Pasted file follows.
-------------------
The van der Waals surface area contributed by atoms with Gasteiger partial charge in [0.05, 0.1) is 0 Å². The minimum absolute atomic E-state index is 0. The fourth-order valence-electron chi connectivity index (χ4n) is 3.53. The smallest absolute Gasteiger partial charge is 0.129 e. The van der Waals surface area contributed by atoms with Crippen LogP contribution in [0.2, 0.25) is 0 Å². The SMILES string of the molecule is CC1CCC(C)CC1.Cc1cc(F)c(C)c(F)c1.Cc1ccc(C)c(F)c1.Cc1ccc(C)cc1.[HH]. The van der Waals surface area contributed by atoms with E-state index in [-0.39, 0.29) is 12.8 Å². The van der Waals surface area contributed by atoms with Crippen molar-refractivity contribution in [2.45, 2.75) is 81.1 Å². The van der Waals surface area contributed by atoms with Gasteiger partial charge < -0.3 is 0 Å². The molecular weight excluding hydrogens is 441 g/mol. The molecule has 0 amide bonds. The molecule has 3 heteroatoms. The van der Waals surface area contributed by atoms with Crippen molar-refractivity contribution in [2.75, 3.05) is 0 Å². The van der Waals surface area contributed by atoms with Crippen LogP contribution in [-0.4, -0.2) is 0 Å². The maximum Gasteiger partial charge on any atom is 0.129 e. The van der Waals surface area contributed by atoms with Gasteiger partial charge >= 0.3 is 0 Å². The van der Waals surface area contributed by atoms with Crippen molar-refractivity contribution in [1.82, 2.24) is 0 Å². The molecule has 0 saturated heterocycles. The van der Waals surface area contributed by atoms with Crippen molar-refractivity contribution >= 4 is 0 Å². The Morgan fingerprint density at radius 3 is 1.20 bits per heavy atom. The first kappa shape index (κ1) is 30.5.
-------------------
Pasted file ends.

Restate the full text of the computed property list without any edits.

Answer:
The van der Waals surface area contributed by atoms with Gasteiger partial charge in [0.05, 0.1) is 0 Å². The minimum absolute atomic E-state index is 0. The fourth-order valence-electron chi connectivity index (χ4n) is 3.53. The smallest absolute Gasteiger partial charge is 0.129 e. The van der Waals surface area contributed by atoms with Crippen LogP contribution in [0.2, 0.25) is 0 Å². The SMILES string of the molecule is CC1CCC(C)CC1.Cc1cc(F)c(C)c(F)c1.Cc1ccc(C)c(F)c1.Cc1ccc(C)cc1.[HH]. The van der Waals surface area contributed by atoms with E-state index in [-0.39, 0.29) is 12.8 Å². The van der Waals surface area contributed by atoms with Crippen molar-refractivity contribution in [2.45, 2.75) is 81.1 Å². The van der Waals surface area contributed by atoms with Gasteiger partial charge < -0.3 is 0 Å². The molecular weight excluding hydrogens is 441 g/mol. The molecule has 0 amide bonds. The molecule has 3 heteroatoms. The van der Waals surface area contributed by atoms with Crippen molar-refractivity contribution in [2.75, 3.05) is 0 Å². The van der Waals surface area contributed by atoms with Crippen LogP contribution in [-0.4, -0.2) is 0 Å². The maximum Gasteiger partial charge on any atom is 0.129 e. The van der Waals surface area contributed by atoms with Gasteiger partial charge >= 0.3 is 0 Å². The van der Waals surface area contributed by atoms with Crippen molar-refractivity contribution in [1.82, 2.24) is 0 Å². The molecule has 0 saturated heterocycles. The van der Waals surface area contributed by atoms with Crippen molar-refractivity contribution >= 4 is 0 Å². The Morgan fingerprint density at radius 3 is 1.20 bits per heavy atom. The first kappa shape index (κ1) is 30.5.